[0030] In any event, the delivery data 151 is preferably sent to a remote document history repository 150, as discussed above with respect to FIG. 1. Likewise, the document 110 may be copied to the remote document history repository 150 (i.e., document copy 153). In one embodiment, the remote document history repository 150 may reside on a LAN network site 230 (e.g., at a server on the corporate intranet). As such, the remote document history repository 150 may be maintained behind an extra layer of security (e.g., firewall 210). Alternatively, the remote document history repository 150 may reside on a WAN network site 231 (e.g., an Internet site). As such, the remote document history repository 150 may be readily accessed from other terminals 240 on the WAN (e.g., any Internet terminal). Preferably, even when the remote document history repository 150 is stored at a WAN network site 231, appropriate security measures (e.g., passwords, encryption, etc.) are implemented to prevent unauthorized access thereto.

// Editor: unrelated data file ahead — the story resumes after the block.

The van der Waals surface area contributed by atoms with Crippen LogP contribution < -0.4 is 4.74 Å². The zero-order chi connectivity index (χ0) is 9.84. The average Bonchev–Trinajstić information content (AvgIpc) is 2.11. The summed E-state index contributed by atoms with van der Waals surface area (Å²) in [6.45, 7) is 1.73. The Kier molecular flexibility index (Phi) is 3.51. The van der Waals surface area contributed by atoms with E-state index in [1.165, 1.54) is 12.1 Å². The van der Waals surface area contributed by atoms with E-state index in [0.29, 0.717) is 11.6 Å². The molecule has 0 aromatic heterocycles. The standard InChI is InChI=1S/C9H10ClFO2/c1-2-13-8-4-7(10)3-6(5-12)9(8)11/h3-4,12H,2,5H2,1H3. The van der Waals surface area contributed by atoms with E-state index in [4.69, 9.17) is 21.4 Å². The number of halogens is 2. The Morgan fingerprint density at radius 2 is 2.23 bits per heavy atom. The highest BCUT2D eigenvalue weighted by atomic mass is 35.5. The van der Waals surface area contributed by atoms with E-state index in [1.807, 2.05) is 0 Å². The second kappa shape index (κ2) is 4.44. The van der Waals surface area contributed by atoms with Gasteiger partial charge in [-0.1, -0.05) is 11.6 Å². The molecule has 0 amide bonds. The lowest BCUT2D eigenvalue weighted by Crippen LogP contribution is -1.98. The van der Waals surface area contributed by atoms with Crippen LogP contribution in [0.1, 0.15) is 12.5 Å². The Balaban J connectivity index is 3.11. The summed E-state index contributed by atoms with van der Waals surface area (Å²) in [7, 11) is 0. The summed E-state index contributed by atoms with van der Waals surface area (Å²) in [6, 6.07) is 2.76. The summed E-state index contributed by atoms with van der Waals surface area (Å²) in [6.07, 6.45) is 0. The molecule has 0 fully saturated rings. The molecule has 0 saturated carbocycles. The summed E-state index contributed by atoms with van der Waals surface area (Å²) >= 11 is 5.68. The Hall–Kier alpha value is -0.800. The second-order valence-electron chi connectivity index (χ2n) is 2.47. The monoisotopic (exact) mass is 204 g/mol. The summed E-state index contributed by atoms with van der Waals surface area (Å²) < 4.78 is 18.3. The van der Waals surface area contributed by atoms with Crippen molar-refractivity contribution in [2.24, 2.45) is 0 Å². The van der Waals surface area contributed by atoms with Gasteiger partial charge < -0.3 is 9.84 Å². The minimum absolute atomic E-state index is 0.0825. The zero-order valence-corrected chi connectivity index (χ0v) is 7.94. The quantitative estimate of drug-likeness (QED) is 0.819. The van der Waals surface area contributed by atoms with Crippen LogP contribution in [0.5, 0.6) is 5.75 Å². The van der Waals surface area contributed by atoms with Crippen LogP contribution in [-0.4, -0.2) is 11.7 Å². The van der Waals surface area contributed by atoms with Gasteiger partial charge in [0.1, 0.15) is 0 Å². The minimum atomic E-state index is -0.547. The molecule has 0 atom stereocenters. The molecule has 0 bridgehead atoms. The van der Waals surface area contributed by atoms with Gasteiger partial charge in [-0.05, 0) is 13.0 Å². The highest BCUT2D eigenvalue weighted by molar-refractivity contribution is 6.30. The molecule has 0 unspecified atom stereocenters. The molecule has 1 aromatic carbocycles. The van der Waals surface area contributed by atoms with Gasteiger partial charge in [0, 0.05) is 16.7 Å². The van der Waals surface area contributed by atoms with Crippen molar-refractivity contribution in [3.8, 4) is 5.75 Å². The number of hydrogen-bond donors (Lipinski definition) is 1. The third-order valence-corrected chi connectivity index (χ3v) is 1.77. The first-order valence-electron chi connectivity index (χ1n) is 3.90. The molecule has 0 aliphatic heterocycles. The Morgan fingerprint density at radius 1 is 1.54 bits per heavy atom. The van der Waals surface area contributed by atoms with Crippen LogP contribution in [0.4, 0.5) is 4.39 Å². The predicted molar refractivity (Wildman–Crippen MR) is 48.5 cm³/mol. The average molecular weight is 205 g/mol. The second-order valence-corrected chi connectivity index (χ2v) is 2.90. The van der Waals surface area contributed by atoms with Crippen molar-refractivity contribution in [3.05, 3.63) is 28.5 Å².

[0031] It is understood that the embodiment of the network configuration shown in FIG. 2, and the illustrations with respect thereto, are merely exemplary and are not intended to limit the scope of the invention thereto. In another embodiment the multifunction device 100 may be used to send the same document 110 to more than one destination (e.g., Destination A and Destination B). In yet another embodiment, the multifunction device 100 may reside on the WAN 220, and the remote document history repository 150 may be stored on the LAN network site 230 and/or the WAN network site 231. In yet another embodiment, a plurality of multifunction devices 100, 102 may reside at various places on the networks 200, 220. Preferably, in such an embodiment, each of the multifunction devices 100, 102 record delivery data 151 in a single remote document history repository 150. Accordingly, an administrator may access one remote document history repository 150 to monitor each of the multifunction devices 100, 102. However other embodiments of the network configuration are also contemplated as being within the scope of the invention.